Getting new shoes can be bittersweet: there's the excitement of a new pair of kicks coupled with the dread you might be in for a long road of breaking them in.
Most of us expect to endure utter pain before our shoes are comfortable - a strange phenomenon we accept without much quibbling. But is it really necessary to break in shoes, or are we just buying the wrong shoes for our feet?
This is something foot expert Dr Bharti Rajput MBE knows all about...
Should you have to break in shoes?
For the vast majority of us, the last time we got our feet measured was when we were still at primary school - and just think how much has changed since then.
"Before even considering buying your next pair of shoes and ending up with the wrong size, do get your feet measured because it is only shoes that fit properly in the first place that your feet will thank you for," says Rajput.
Second, the material they're made of makes a big difference. "Shoes with rubber soles and fabric uppers will need a minimal break-in period and 90% of the time should feel good to wear immediately," she says. "But leather soles and leather upper shoes are among the stiffest ready-to-wear shoes."
Leather is likely to stretch, so Rajput advises buying a pair of shoes that feel snug, but not tight: "Once the material has settled and moulded to the shape of your feet, the shoe should feel just right."
However, don't endure weeks or months of agony.
"If there is any break-in time, it should be a couple of wears at most," Rajput says.
What's the best way to break in shoes?
If your new shoes require some TLC, Rajput recommends providing it slowly - and she has a tried and tested method.
"First, identify where the problems may be by walking around the house in the new shoes for short periods - where you have the freedom to change them or take them off when your feet start to ache or swell," she advises.
Once you've identified these areas, which are likely to be at the heels or around the sides and top of your toes, moisturise the spots with a foot cream like Flexitol Heel Balm (£5.09, Boots) and put on two pairs of thick socks.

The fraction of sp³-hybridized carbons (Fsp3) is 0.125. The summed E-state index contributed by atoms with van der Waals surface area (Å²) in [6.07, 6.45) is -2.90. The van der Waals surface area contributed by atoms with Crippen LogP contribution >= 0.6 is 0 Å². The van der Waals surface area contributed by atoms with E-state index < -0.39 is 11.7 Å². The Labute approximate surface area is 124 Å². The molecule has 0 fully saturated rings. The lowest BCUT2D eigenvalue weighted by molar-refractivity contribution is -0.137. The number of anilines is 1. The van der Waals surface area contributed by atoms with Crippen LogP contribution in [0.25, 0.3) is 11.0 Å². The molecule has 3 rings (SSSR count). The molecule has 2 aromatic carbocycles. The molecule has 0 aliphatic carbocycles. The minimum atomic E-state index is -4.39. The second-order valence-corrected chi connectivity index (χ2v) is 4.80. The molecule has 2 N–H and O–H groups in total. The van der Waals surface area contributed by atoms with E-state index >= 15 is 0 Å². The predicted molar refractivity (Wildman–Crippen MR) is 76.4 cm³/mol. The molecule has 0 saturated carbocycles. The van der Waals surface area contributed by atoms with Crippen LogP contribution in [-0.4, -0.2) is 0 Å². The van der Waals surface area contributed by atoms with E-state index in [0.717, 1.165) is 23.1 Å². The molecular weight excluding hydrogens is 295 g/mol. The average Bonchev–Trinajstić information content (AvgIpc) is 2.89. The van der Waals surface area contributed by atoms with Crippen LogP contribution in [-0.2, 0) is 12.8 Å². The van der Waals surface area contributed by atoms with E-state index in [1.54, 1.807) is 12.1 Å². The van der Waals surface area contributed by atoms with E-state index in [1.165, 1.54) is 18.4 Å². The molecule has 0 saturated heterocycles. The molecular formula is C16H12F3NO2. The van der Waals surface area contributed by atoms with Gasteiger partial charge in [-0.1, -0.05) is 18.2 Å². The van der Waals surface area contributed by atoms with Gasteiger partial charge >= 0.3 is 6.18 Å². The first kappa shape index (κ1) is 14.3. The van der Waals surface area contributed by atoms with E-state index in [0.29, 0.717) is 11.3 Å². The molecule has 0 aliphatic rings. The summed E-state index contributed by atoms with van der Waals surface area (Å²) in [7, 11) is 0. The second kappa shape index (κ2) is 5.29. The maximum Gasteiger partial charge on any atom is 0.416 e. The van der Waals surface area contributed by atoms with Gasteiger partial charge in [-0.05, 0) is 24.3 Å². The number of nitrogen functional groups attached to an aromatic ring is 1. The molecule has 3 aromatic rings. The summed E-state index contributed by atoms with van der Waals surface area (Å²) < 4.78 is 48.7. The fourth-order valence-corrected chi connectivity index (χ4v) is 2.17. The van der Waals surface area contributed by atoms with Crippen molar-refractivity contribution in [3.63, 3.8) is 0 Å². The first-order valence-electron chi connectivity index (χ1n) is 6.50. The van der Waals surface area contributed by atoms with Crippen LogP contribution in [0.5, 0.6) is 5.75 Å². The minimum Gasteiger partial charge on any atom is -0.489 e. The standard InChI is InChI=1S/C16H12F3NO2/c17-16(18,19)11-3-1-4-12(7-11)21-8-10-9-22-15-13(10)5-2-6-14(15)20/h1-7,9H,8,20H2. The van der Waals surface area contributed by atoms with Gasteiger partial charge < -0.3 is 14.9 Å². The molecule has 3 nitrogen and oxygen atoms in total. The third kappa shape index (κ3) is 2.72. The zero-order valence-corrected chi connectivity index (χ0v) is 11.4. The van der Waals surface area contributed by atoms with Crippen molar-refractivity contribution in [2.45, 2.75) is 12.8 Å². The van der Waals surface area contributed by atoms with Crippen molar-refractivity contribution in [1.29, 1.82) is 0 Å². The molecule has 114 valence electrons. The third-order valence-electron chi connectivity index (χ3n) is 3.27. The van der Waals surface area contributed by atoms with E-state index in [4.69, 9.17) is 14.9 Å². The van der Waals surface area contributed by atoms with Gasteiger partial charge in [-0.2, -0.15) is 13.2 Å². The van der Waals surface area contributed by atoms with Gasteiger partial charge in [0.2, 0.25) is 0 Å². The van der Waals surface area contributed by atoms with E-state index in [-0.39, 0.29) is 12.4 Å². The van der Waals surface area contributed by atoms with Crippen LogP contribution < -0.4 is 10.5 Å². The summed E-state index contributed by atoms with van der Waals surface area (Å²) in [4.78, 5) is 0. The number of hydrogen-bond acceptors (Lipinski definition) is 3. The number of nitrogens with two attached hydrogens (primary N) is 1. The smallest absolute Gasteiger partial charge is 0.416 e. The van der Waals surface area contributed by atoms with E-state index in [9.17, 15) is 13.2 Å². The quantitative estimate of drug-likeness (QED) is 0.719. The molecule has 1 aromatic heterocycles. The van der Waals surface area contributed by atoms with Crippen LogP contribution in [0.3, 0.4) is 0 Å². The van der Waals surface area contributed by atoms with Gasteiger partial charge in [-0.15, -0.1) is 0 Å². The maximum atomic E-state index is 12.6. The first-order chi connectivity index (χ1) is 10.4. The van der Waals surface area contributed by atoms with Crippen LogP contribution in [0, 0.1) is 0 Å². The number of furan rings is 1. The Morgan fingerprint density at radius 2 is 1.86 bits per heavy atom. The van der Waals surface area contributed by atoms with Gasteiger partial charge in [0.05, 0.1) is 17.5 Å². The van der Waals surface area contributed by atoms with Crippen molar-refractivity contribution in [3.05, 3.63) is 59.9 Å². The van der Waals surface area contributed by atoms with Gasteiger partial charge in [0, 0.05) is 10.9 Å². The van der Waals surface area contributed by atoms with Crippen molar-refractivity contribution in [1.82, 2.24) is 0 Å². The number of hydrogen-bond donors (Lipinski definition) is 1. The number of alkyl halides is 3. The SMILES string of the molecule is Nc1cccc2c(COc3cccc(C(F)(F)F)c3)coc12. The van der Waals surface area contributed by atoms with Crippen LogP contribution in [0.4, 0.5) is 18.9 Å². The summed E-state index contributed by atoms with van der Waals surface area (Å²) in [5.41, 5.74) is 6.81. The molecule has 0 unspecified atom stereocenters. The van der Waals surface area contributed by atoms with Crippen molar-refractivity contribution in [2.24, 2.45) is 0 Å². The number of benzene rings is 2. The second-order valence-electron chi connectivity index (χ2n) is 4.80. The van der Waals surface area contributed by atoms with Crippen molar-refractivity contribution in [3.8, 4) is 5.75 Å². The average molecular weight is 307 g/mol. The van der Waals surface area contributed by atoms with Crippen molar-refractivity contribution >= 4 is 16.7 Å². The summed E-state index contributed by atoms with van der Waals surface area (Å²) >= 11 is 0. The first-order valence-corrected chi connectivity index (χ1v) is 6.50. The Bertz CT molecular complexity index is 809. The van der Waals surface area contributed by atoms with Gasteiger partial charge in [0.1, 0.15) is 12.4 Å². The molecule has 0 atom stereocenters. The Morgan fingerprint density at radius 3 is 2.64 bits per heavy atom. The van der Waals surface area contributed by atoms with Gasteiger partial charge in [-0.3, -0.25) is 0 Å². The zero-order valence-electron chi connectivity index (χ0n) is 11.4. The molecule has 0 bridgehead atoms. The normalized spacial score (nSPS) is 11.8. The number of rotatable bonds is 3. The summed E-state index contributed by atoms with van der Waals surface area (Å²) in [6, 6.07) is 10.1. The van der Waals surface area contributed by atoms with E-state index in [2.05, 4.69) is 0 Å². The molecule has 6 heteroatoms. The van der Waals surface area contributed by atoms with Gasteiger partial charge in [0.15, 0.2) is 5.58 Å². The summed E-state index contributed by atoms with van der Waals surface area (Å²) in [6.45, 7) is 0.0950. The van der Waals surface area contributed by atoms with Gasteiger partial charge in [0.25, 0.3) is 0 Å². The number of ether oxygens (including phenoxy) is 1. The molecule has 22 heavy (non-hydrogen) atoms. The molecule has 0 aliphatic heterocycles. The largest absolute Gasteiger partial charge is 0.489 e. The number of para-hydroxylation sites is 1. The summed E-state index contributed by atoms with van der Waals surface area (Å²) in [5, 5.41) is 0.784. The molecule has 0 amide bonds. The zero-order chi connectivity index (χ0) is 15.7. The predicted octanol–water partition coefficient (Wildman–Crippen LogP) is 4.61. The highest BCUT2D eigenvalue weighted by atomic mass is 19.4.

"Next, blast one shoe all over with a hair dryer on a medium setting for around a minute, holding it about eight inches away, until the material of the shoe feels warm and soft," Rajput says.
"Then wear the shoe on your foot and repeat with the other side. Walk around the house until the shoes have cooled down and repeat if necessary."
What should you look for in a new pair of shoes?
"The shoes you are about to buy should conform to the shape of your feet and not the other way around," says Rajput.
No matter how cute they might look, you will be so much more comfortable if you focus on quality.
"Ensure the shoe is made out of a softer material fabric or leather and that the length, width and height of the shoe is sufficient, especially at the toes," she adds.
"Take your time when shopping and check the inside of the shoes for any stitching or seams that may wear and become uncomfortable over time. A good-quality shoe will have a full lining inside the shoe, without seams."
Don't make the mistake of trying on one of the shoes and calling it a day because most of us have differently sized feet.
Unfortunately, there is no magic cure for making high heels comfortable.
"If you are expected to rock the highest heels from morning until late evening, then in my eyes, as a podiatrist, you must prepare your feet just like an athlete prepares their body," says Rajput.
"This starts with foot exercises - spending time developing the strength and flexibility of your feet and ankles.
"Stronger feet will mean less long-term damage such as arthritis, which in the short-term can come across as a pressure in the balls of your feet."
Try placing the balls of your feet on a step and letting your heels hang off until you feel a gentle stretch in your calf.